Fig. 1
figure 1

Inclusion criteria for review

Measures

Each article was evaluated based on the revised criteria of the American Association of Critical-Care Nurses (AACN), which has six rating levels [17, 18]. All included articles in our review were quantitative descriptive studies scoring “C” for level of evidence.

Analysis of findings

All the selected papers were reviewed carefully by two authors (JRN and MAJ) independently and finalized based on the inclusion criteria. JRN and MAJ extracted data from the literature, and discrepancies were resolved by discussion. Data was analyzed and synthesized using the matrix table suggested by [19], and the details of the studies (author, year of publication, country, purpose, methods, and findings) with level of evidence are provided in Table 1.

Table 1 Summary of the articles with author, country, year, participants, methods, instruments, study purpose, and main findings

Results

A total of twelve studies conducted in six countries, including Kuwait, 1; Yemen, 1; Jordan, 1; Oman, 1; Egypt, 1; and KSA, 7, met the inclusion criteria for this review. All of the 12 studies were cross-sectional descriptive studies and have used researcher-developed self-reported questionnaires, as there are no valid standardized questionnaires available to assess the knowledge and attitude of PMS. The majority of the studies are conducted in the Middle Eastern countries where these hereditary disorders are commonly prevalent. The findings are discussed as narrative analysis under knowledge and attitudes on premarital screening of the university students in Table 2.

Table 2 Themes from the review on PMS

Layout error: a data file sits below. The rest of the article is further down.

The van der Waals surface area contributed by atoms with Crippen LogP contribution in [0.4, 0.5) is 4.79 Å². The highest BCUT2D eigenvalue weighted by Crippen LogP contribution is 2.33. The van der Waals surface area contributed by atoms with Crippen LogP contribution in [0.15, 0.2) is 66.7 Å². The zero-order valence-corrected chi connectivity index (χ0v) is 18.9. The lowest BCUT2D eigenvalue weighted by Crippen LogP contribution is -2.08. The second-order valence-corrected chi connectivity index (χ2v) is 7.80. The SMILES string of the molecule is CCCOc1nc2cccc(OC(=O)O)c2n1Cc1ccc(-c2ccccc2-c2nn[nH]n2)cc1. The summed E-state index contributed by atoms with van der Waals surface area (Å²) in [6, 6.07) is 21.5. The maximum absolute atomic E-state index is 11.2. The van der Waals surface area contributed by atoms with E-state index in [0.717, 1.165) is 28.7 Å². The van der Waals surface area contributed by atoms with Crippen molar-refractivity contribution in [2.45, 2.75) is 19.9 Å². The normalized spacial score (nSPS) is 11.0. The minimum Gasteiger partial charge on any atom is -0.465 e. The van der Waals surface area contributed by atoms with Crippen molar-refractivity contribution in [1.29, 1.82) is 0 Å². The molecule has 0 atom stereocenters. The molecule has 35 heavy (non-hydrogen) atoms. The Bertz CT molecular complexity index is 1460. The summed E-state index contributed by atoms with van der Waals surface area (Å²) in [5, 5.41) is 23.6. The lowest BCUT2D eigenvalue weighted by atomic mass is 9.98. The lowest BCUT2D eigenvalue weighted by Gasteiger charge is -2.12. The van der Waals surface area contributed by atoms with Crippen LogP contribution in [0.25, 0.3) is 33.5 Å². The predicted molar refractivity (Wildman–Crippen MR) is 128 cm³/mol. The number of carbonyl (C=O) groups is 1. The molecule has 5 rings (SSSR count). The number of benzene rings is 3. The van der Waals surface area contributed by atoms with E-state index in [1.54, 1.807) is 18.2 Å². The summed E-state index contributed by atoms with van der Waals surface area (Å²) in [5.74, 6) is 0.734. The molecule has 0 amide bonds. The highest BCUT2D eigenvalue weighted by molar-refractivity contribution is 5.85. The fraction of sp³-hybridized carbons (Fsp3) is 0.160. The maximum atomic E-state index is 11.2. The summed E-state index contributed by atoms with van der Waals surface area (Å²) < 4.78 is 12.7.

Discussion

The study has reviewed the knowledge and attitudes of Middle Eastern country university students on premarital screening. Regarding knowledge of the university students about PMS, eight of the studies reported good and adequate knowledge [14, 20,21,22,23,24,25,26]. One study reported fair level of knowledge [27], and two studies reported low level of knowledge [28,29,30]. One study even reported that female students had a good level of knowledge whereas male students had insufficient knowledge. Findings cannot be conclusive about the knowledge levels of the university students, as none of the studies used valid and reliable standardized questionnaires to assess the knowledge level on PMS. Even the educated Arab population has an extremely low level of genetic literacy, which poses a hindrance for genetic counseling [31]. Many Middle Eastern countries have realized the importance of PMS as a cost-effective measure to reduce the economic burden on society. Middle Eastern countries in general have good existing programs in reproductive and other primary health services where community genetic services could easily be integrated [32]. Massive health education starting from the higher secondary curriculum advancing to the college curriculum can increase knowledge levels. Education and examinations could be targeted towards unmarried male university students, which can facilitate them in making informed choices about unmarried females and consanguineous marriages.